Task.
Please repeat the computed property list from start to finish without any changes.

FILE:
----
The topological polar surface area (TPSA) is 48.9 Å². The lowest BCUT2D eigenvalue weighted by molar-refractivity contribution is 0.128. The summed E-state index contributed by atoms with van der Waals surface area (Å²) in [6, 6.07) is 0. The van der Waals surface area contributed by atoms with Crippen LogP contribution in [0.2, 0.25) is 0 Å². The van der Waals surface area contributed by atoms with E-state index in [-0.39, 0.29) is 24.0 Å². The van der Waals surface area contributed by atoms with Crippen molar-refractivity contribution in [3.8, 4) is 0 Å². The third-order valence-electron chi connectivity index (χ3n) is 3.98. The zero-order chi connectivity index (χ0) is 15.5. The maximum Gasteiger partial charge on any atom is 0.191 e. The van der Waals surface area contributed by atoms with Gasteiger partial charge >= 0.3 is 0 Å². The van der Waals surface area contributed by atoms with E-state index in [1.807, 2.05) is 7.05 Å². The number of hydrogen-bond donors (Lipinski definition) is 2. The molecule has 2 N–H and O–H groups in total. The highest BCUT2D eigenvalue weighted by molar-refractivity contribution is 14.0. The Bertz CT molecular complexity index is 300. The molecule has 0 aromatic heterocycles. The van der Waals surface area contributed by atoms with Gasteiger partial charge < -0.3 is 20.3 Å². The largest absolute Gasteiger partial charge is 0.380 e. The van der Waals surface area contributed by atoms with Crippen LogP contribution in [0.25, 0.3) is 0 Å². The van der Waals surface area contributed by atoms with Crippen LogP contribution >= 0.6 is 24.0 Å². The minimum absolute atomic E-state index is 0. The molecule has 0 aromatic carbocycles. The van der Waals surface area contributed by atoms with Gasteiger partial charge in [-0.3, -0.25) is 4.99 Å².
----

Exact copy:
The topological polar surface area (TPSA) is 48.9 Å². The lowest BCUT2D eigenvalue weighted by molar-refractivity contribution is 0.128. The summed E-state index contributed by atoms with van der Waals surface area (Å²) in [6, 6.07) is 0. The van der Waals surface area contributed by atoms with Crippen LogP contribution in [0.2, 0.25) is 0 Å². The van der Waals surface area contributed by atoms with E-state index in [-0.39, 0.29) is 24.0 Å². The van der Waals surface area contributed by atoms with Crippen molar-refractivity contribution in [3.8, 4) is 0 Å². The third-order valence-electron chi connectivity index (χ3n) is 3.98. The zero-order chi connectivity index (χ0) is 15.5. The maximum Gasteiger partial charge on any atom is 0.191 e. The van der Waals surface area contributed by atoms with Gasteiger partial charge >= 0.3 is 0 Å². The van der Waals surface area contributed by atoms with E-state index in [1.807, 2.05) is 7.05 Å². The number of hydrogen-bond donors (Lipinski definition) is 2. The molecule has 2 N–H and O–H groups in total. The highest BCUT2D eigenvalue weighted by molar-refractivity contribution is 14.0. The Bertz CT molecular complexity index is 300. The molecule has 0 aromatic heterocycles. The van der Waals surface area contributed by atoms with Gasteiger partial charge < -0.3 is 20.3 Å². The largest absolute Gasteiger partial charge is 0.380 e. The van der Waals surface area contributed by atoms with Crippen LogP contribution in [0.25, 0.3) is 0 Å². The van der Waals surface area contributed by atoms with Crippen LogP contribution >= 0.6 is 24.0 Å². The minimum absolute atomic E-state index is 0. The molecule has 0 aromatic carbocycles. The van der Waals surface area contributed by atoms with Gasteiger partial charge in [-0.3, -0.25) is 4.99 Å².